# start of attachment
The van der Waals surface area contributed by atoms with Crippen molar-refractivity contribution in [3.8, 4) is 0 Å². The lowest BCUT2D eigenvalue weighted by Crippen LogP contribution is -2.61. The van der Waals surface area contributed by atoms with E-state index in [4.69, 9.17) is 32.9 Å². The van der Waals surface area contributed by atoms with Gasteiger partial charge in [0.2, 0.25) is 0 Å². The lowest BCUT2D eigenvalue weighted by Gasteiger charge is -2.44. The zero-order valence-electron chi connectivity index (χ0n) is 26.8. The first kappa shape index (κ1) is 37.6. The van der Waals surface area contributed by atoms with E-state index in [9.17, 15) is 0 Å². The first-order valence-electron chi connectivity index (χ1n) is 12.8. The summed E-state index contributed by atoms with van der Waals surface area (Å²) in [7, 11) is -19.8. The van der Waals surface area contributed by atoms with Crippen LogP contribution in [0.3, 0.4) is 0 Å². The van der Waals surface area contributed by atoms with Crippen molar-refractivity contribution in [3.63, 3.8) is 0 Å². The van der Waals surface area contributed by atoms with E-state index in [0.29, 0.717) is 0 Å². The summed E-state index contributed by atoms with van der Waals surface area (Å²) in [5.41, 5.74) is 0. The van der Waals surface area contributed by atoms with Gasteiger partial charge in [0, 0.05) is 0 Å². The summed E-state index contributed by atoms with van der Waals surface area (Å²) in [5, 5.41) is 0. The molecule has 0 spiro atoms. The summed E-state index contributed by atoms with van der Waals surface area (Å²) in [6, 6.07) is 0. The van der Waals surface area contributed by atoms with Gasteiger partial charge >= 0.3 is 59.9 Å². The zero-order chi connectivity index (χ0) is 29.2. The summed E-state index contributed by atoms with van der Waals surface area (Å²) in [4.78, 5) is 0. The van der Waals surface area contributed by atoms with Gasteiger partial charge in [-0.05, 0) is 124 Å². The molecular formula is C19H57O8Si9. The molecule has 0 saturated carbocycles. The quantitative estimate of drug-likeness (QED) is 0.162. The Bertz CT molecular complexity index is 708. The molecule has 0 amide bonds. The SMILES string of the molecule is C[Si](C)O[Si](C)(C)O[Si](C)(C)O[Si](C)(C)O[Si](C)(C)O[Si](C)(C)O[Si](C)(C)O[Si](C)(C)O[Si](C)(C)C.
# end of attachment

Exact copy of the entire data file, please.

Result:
The van der Waals surface area contributed by atoms with Crippen molar-refractivity contribution in [3.8, 4) is 0 Å². The lowest BCUT2D eigenvalue weighted by Crippen LogP contribution is -2.61. The van der Waals surface area contributed by atoms with E-state index in [4.69, 9.17) is 32.9 Å². The van der Waals surface area contributed by atoms with Gasteiger partial charge in [0.2, 0.25) is 0 Å². The lowest BCUT2D eigenvalue weighted by Gasteiger charge is -2.44. The zero-order valence-electron chi connectivity index (χ0n) is 26.8. The first kappa shape index (κ1) is 37.6. The van der Waals surface area contributed by atoms with E-state index in [9.17, 15) is 0 Å². The first-order valence-electron chi connectivity index (χ1n) is 12.8. The summed E-state index contributed by atoms with van der Waals surface area (Å²) in [7, 11) is -19.8. The van der Waals surface area contributed by atoms with Crippen LogP contribution in [0.3, 0.4) is 0 Å². The van der Waals surface area contributed by atoms with Crippen molar-refractivity contribution in [3.63, 3.8) is 0 Å². The van der Waals surface area contributed by atoms with E-state index in [0.29, 0.717) is 0 Å². The summed E-state index contributed by atoms with van der Waals surface area (Å²) in [5.41, 5.74) is 0. The van der Waals surface area contributed by atoms with Gasteiger partial charge in [0, 0.05) is 0 Å². The summed E-state index contributed by atoms with van der Waals surface area (Å²) in [5, 5.41) is 0. The molecule has 0 spiro atoms. The summed E-state index contributed by atoms with van der Waals surface area (Å²) in [6, 6.07) is 0. The van der Waals surface area contributed by atoms with Gasteiger partial charge >= 0.3 is 59.9 Å². The zero-order chi connectivity index (χ0) is 29.2. The summed E-state index contributed by atoms with van der Waals surface area (Å²) in [4.78, 5) is 0. The van der Waals surface area contributed by atoms with Gasteiger partial charge in [-0.05, 0) is 124 Å². The molecular formula is C19H57O8Si9. The molecule has 0 saturated carbocycles. The quantitative estimate of drug-likeness (QED) is 0.162. The Bertz CT molecular complexity index is 708. The molecule has 0 amide bonds. The SMILES string of the molecule is C[Si](C)O[Si](C)(C)O[Si](C)(C)O[Si](C)(C)O[Si](C)(C)O[Si](C)(C)O[Si](C)(C)O[Si](C)(C)O[Si](C)(C)C.